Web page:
COVID-19 cases pass 16,000 in Delaware County


By Gary Budzak - gbudzak@aimmediamidwest.com



DPHD Health Commissioner Shelia Hiddleson and Delaware County Emergency Management Specialist Cody Jackson stand next to two generators donated by Honda to assist with the vaccination efforts in Delaware County.


More than 16,000 Delaware County have now contracted the coronavirus (COVID-19), the Delaware Public Health District said this week.

The April 21 numbers show 16,049 total cases (11,377 confirmed by testing and 4,672 probable by symptoms), 215 total hospitalizations, 266 cases placed in isolation within the last 10 days, and 110 deaths.

“We are saddened to release another death has been reported to us,” the health district posted on Facebook. “We send our heartfelt condolences to the family during this very difficult time.”

For the second week in a row, Friday’s Trends Report from DPHD said the average new cases per day were 15 per 100,000 population.

Delaware County is colored red on the state of Ohio’s latest COVID-19 advisory map, while neighboring Franklin County is the only county in the state at the worst level, purple. Delaware, like many counties in the state, also has an “H” on the map, which stands for High Case Incidence, said the Ohio Department of Health.

The purple Level 4 Public Emergency indicates “severe exposure and spread. Only leave home for supplies and services.” Many counties are like Delaware, at Level 3 or red. This means “very high exposure and spread. Limit activities as much as possible.” Other counties are at Level 2 or orange, meaning “increased exposure and spread. Exercise high degree of caution.”

Only two southern Ohio counties — Gallia and Meigs — are at the lowest alert Level 1 or yellow, “active exposure and spread.”

Delaware County has met three of the ODH’s seven indicators to merit the red alert. First is new cases over the past two weeks (435) per the county’s population (209,177) for nearly 208 cases per 100,000. Second is non-congregate cases over the past three weeks, which means “greater risk of community spread.” Third is an upward trend in emergency department visits in the past three weeks.

Four other indicators — new cases increase, outpatient visits, hospital admissions and percentage of ICU patients with COVID — were not met by the county.

The Ohio Department of Health’s Coronavirus (COVID-19) dashboard on Thursday afternoon indicated there were 1,060,119 cases, up 10,000 over the last week. There are 1,002,936 people presumed recovered, with 55,446 hospitalizations and 19,033 deaths.

Delaware County remains having the 14th-most cases of coronavirus of Ohio’s 88 counties. The ODH data has Delaware County at 18,198 cases, 287 people hospitalized and 130 deaths. The DPHD has noted the discrepancies in totals between it and the ODH are because the portions of Columbus, Dublin, and Westerville that are in Delaware County are being handled by either Columbus Public Health or Franklin County Public Health.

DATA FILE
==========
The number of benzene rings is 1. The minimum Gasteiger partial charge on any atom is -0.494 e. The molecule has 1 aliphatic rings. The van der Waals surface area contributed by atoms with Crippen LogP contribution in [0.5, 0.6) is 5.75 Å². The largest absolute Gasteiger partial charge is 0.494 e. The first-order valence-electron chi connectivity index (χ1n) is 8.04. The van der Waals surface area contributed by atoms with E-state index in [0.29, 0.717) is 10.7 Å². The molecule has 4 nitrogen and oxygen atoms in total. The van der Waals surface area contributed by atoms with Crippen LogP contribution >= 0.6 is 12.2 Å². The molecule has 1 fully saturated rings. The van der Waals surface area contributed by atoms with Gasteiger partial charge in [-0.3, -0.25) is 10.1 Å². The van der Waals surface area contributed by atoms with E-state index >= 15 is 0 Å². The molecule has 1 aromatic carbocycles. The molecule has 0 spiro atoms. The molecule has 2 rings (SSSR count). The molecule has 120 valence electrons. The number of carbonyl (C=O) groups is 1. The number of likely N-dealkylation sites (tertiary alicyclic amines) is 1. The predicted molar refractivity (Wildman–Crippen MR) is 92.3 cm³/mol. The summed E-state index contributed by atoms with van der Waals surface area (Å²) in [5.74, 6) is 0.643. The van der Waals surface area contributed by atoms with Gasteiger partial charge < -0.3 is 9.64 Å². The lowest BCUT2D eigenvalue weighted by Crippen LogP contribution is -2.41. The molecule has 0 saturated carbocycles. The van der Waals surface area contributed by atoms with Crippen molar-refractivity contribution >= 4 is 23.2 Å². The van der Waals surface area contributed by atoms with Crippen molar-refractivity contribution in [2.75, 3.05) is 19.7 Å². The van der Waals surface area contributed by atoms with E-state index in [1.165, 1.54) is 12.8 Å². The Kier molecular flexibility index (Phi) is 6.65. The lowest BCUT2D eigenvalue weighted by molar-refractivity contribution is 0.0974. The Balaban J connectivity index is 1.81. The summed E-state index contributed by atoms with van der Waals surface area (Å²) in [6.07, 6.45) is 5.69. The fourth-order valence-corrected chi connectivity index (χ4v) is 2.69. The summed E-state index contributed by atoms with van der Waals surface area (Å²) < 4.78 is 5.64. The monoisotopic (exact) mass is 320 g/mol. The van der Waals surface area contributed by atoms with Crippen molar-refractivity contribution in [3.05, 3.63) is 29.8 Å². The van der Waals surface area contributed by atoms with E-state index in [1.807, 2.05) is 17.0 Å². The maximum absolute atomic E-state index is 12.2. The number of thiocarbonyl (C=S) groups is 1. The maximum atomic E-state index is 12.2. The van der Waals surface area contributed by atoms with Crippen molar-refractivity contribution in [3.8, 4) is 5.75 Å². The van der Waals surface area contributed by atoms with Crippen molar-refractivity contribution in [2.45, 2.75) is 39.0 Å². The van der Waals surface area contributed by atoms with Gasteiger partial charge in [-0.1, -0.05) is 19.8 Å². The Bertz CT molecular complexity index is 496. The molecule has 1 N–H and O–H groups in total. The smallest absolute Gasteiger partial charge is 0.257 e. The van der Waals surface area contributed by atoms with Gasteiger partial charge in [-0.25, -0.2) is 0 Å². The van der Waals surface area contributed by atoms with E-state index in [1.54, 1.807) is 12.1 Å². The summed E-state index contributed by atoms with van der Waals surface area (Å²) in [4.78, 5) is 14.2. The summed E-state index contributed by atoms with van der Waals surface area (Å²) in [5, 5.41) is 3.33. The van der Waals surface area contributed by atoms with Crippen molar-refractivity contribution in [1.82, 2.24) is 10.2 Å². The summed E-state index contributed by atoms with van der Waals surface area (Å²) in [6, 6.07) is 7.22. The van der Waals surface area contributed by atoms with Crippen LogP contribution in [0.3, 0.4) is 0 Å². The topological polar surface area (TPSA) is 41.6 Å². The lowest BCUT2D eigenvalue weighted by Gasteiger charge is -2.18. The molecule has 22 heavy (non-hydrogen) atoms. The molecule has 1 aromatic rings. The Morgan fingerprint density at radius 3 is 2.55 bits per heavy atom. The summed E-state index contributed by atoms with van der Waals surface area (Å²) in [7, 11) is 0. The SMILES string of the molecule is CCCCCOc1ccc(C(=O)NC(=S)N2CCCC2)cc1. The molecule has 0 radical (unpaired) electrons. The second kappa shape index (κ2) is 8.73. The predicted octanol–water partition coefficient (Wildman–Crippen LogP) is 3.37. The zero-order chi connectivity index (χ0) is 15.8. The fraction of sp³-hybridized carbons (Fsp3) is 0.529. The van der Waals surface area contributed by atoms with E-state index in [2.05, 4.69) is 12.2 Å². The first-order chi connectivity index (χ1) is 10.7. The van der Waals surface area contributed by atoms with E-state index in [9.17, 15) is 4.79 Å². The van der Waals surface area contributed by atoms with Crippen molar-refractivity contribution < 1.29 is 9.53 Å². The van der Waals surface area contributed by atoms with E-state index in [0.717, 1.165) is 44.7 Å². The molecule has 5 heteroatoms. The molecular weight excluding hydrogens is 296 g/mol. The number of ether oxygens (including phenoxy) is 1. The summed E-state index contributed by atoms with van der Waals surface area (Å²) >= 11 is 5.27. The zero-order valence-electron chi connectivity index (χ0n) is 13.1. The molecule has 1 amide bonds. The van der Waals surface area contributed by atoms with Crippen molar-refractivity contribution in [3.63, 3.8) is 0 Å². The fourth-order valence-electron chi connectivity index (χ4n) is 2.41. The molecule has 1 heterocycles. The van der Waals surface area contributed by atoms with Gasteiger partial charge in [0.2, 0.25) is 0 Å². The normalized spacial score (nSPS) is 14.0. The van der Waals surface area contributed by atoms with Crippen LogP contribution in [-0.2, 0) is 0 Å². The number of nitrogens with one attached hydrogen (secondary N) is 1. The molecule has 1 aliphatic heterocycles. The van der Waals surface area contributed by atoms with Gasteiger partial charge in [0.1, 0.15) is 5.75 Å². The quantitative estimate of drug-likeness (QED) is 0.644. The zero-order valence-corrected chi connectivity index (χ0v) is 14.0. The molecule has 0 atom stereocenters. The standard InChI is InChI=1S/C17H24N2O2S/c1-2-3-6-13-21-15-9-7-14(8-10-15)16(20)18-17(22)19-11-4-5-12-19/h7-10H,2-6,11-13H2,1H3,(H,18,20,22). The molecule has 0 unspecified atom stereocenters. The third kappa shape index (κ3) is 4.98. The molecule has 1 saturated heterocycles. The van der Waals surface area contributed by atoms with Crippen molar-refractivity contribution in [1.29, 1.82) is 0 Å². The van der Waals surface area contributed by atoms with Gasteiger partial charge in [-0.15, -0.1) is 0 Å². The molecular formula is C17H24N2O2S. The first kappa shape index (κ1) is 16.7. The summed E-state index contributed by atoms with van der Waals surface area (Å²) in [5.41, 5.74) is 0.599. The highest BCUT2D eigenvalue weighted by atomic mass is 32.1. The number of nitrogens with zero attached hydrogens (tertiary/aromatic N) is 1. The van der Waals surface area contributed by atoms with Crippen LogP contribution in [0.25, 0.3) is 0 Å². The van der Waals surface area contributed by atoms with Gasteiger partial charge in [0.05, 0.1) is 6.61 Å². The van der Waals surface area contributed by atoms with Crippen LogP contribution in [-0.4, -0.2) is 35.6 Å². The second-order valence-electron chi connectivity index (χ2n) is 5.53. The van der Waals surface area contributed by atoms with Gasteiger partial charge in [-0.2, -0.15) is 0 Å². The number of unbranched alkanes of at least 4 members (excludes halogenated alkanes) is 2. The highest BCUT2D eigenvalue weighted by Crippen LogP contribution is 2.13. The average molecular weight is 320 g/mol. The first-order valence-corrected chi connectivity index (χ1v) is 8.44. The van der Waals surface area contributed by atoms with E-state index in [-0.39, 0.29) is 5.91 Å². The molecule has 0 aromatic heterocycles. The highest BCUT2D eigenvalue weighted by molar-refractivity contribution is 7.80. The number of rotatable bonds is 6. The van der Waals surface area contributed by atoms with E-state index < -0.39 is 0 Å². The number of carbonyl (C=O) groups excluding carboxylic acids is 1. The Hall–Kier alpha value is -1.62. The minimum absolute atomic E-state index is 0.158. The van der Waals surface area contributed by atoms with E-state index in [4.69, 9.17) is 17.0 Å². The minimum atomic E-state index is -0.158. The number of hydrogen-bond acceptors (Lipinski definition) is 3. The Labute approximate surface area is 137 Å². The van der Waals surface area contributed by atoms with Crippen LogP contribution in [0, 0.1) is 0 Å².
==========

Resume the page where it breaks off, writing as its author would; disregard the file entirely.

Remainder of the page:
The Centers for Disease Control and Prevention’s COVID-19 Data Tracker said Thursday there are 31.6 million total cases due to coronavirus in the United States. There have been 566,494 Americans who have died from the coronavirus, more than 4,000 over the last week. Cases and deaths are trending down in the U.S. in the last 30 days, the CDC charts indicate.

The global pandemic has struck 144.8 million people worldwide, the The Johns Hopkins Coronavirus Dashboard said Friday morning. That is up 5.4 million from a week ago. More than 3 million people in the world have died from the infectious disease.

On Wednesday, U.S. President Joe Biden said 200 million shots had been given to Americans by his 92nd day in office.

Biden also praised Patty Young, a hair salon owner in Springfield, Ohio, whose small business has helped schedule more than 200 shots for their customers.

https://www.delgazette.com/wp-content/uploads/sites/40/2021/04/web1_CoronaVirusLogo-1-1-4.jpg

DPHD Health Commissioner Shelia Hiddleson and Delaware County Emergency Management Specialist Cody Jackson stand next to two generators donated by Honda to assist with the vaccination efforts in Delaware County.
https://www.delgazette.com/wp-content/uploads/sites/40/2021/04/web1_Honda-DPHD.jpgDPHD Health Commissioner Shelia Hiddleson and Delaware County Emergency Management Specialist Cody Jackson stand next to two generators donated by Honda to assist with the vaccination efforts in Delaware County.

By Gary Budzak

gbudzak@aimmediamidwest.com

Gary Budzak may be reached at 740-413-0906 or on Twitter @GaryBudzak.

Gary Budzak may be reached at 740-413-0906 or on Twitter @GaryBudzak.